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Black Flags: The Rise of ISIS Hardcover – September 29, 2015
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Named a Best Book of 2015 by Michiko Kakutani of The New York Times, The Washington Post, People Magazine, San Francisco Chronicle, Kansas City Star, and Kirkus Reviews
“Gripping … Mr. Warrick has a gift for constructing narratives with a novelistic energy and detail, and in this volume, he creates the most revealing portrait yet laid out in a book of Abu Musab Al-Zarqawi, the founding father of the organization that would become the Islamic State … For readers interested in the roots of the Islamic State and the evil genius of its godfather, there is no better book to begin with than Black Flags.”—Michiko Kakutani, The New York Times
“Warrick charts Zarqawi’s rise from booze-swilling Jordanian street tough to one of the most brutal jihadists in the world. He demonstrates how much the militants of the Islamic State owe to Zarqawi, who was killed in 2006—not only their ideology but even the color of the jumpsuits that prisoners wear in execution videos. The militants of ISIS, one of Warrick’s sources explains, are the ‘children of Zarqawi.’”—The New Yorker
“A revealing, riveting and exquisitely detailed account of the life and death of Zarqawi, the improbable terrorist mastermind, and the rise of the movement now known as the Islamic State (also known as ISIS).”—San Francisco Chronicle
"A detailed, step-by-step narrative demonstrating how repeated miscalculations by the United States, Arab leaders and al-Qaeda wound up empowering the Islamic State ... Black Flags provides answers in this still-unfolding history of what happens when religious radicals try to outdo one another for the mantle of God’s favorite."—Dallas Morning News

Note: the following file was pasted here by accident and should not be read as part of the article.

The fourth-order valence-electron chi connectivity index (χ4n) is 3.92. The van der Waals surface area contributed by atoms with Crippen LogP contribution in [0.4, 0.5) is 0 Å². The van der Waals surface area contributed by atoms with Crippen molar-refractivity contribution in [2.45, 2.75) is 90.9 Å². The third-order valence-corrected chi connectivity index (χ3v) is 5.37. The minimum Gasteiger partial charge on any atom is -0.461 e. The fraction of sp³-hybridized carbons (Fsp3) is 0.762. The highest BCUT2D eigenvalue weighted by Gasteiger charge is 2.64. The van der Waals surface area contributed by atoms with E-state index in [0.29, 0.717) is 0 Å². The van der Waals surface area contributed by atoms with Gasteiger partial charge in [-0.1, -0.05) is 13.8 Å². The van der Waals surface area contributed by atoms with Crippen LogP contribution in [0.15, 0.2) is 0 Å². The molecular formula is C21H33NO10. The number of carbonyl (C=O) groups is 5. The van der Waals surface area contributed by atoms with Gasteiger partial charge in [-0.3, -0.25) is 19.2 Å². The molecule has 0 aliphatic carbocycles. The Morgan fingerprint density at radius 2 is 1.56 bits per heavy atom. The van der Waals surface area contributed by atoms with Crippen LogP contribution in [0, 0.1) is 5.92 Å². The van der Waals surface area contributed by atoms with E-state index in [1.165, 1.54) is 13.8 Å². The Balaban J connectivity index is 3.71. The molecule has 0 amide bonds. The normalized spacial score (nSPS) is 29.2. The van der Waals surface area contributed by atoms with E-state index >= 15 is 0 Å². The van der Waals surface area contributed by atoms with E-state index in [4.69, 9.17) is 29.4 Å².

"Invaluable for anyone struggling to understand the gruesome excesses and inexplicable appeal of ISIS ... [a] seminal book."—Los Angeles Times
"Warrick’s book might be the most thorough and nuanced account of the birth and growth of ISIS published so far. Black Flags is full of personalities, but it keeps its gaze carefully focused on the wider arc of history."
"The sort of work every journalist would love to write and few can: a detailed and perceptive analysis that's also a page-turner ... necessary reading for anybody who wants to put Islamic State into the context of both contemporary jihadism and the long history of Muslim fundamentalism."—Chicago Tribune
"[Black Flags] is clear and well-told, a good guide for those horrified by the group's emergence but not familiar with every step of the crumbling of Iraq and Syria over the past dozen years ... [It] lays out in strong detail just how rough a neighborhood, both geographically and ideologically, the struggle against ISIS is taking place in."—Associated Press
“Joby Warrick … [has] a great eye for memorable characters. In Black Flags he puts faces on the amorphous organizations we hear about all the time, namely ISIS and the CIA. Learning about the origins of ISIS is key to understanding the organization today—and key to understanding why we failed to halt ISIS’s growth.”
“Joby Warrick moves easily through the intelligence warrens of Washington and the shattered landscape of the Middle East to tell this insightful narrative of the rise of the Islamic State. Black Flags is an invaluable guide to an unfolding tragedy that must be understood before it can be ended.”
—Lawrence Wright, author of Thirteen Days in September and The Looming Tower
“Joby Warrick is one of America's leading national security reporters, so it's no surprise that Black Flags is the most deeply reported and well-written account we have about ISIS and its terrorist army.”
—Peter Bergen, author of Manhunt: The Ten-Year Search for bin Laden from 9/11 to Abbottabad
“Joby Warrick weaves Black Flags with the tradecraft of a spy, the mind of an investigative reporter, and the pen of a novelist. The picture that emerges is sometimes hard to bear: of brutal ISIS